“He wanted to make the biggest impact,” Officials arrest man accused of plotting to bomb bank in downtown Oklahoma City

This is an archived article and the information in the article may be outdated. Please look at the time stamp on the story to see when it was last updated.
Data pix.

OKLAHOMA CITY - Federal officials said a 23-year-old Oklahoma man has been arrested after allegedly planning to blow up a bomb in downtown Oklahoma City.

According to a criminal complaint, the FBI arrested 23-year-old Jerry Drake Varnell at 1 a.m. on Aug. 12 after he allegedly attempted to detonate what he believed to be an explosives-laden van he had parked in an alley next to BancFirst in downtown Oklahoma City.

According to assistant special agent in charge Raul Bujanda of the FBI, Varnell was upset with the U.S. government and wanted to retaliate.

"He wanted to make the biggest impact wherever he was going to place his bomb and, in his mind, this would have been the biggest impact in Oklahoma," Bujanda said.

The complaint alleges Varnell initially wanted to blow up the Federal Reserve Building in Washington, D.C. with a device that was similar to the one used in the 1995 bombing of the Alfred P. Murrah Federal Building in Oklahoma City. The involved bomb in 1995 was approximately 6,000 pounds, whereas the one Varnell allegedly plotted to use was about 1,000 pounds.

While Bujanda said it's difficult to pinpoint exactly how much damage this would have caused, it would have likely damaged more than half of the nearby buildings.

According to an affidavit, Varnell changed his mind about the plan to blow up the Federal Reserve because he didn't "wanna kill a bunch of people."

An undercover FBI agent posed as a person who could help him with the bombing. According to the complaint, Varnell later identified BancFirst as the target, helped assemble the device, loaded it into a van and drove it to the alley by the bank.

In fact, officials said Varnell even dialed a number on a cell phone he believed would trigger the explosion.

"Mr. Varnell would call the bomb through a triggering device in a cell phone that was fixed to the bomb. He would call the phone, and it would ring and that's what would detonate the bomb," Bujanda said.

However, officials said the device was actually inert and the public was not in any danger.

“There was never a concern that our community’s safety or security was at risk during this investigation,” said Kathryn Peterson, Special Agent in Charge of the FBI in Oklahoma. “I can assure the public, without hesitation, that we had Varnell’s actions monitored every step of the way.”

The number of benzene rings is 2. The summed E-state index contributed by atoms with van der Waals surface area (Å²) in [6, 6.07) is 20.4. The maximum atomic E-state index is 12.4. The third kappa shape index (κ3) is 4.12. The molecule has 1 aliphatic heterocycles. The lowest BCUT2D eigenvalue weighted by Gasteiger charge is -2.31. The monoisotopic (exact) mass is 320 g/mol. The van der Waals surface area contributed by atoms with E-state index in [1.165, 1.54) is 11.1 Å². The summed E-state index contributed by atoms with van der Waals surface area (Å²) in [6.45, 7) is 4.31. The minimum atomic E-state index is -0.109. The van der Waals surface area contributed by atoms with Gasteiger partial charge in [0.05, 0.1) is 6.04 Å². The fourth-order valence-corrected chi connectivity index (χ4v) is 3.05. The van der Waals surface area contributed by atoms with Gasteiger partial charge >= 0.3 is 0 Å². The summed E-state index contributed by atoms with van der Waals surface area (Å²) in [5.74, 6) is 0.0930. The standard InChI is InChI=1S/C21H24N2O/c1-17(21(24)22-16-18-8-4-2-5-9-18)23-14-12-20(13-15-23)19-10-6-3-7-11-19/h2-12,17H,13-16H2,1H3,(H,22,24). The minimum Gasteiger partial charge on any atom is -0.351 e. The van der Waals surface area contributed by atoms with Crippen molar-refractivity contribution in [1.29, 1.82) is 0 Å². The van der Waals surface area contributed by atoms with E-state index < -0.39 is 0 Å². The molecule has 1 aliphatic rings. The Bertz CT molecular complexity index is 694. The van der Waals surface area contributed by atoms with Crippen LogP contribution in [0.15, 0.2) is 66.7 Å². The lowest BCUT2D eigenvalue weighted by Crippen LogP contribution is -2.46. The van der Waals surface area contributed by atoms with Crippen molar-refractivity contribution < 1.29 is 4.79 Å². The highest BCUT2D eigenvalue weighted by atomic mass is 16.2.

While no injuries were reported and the operation was controlled from start to finish, nearby employees NewsChannel 4 spoke to said it's the proximity of what could have happened that concerns them.

"It's scary, and the fact that they can go out and find out that information just as easily as anything else. It's like a grocery list they're using," said Jamie Magnetta.

Acting U.S. Attorney for the Western District of Oklahoma Mark Yancey commended the work of law enforcement leading to the arrest, also adding the public has no reason to worry.

"At this time, we only have information that Mr. Varnell was involved in this plot. Of course, this is an ongoing investigation, but we do not have evidence that anyone else is involved at this time," Yancey said.

If convicted, Varnell would face a maximum sentence of 20 years in prison and a mandatory minimum sentence of five years in prison.

A preliminary hearing has been set for next Tuesday.

The Oklahoma City National Memorial & Museum released the following statement after Varnell's arrest:

"Earlier today, law enforcement officials announced the arrest of a man living in Oklahoma who is charged with attempting to bomb BancFirst in downtown Oklahoma City. This is a haunting reminder of the Oklahoma City bombing of the Alfred P. Murrah Federal Building on April 19, 1995, that killed 168 people and wounded countless more. Familiar similarities link these two events.

This makes the mission of the Oklahoma City National Memorial & Museum more relevant today as ever. Our job is to remember and to teach an understanding of the senselessness of violence, especially as a means of effecting government change. We strongly convey the imperative to reject violence.

We are disheartened that a young man who calls Oklahoma home would resort to domestic terrorism, knowing the deep sense of loss still felt by people impacted by the Oklahoma City bombing. The response of Oklahoma’s public servants and private citizens reflects the sense of unity, compassion, even heroism, that characterized the rescue and recovery efforts following the bombing. Social media has changed the flow of information and this highlights the importance that if everyday citizens See Something, Say Something."

Latest News

More News

National News

More National

Washington D.C.

More Washington DC

Your Local Election HQ

More Your Local Election HQ

Don't Miss

Latest News

More News


KFOR Podcasts

More Podcasts

Follow @KFOR on Twitter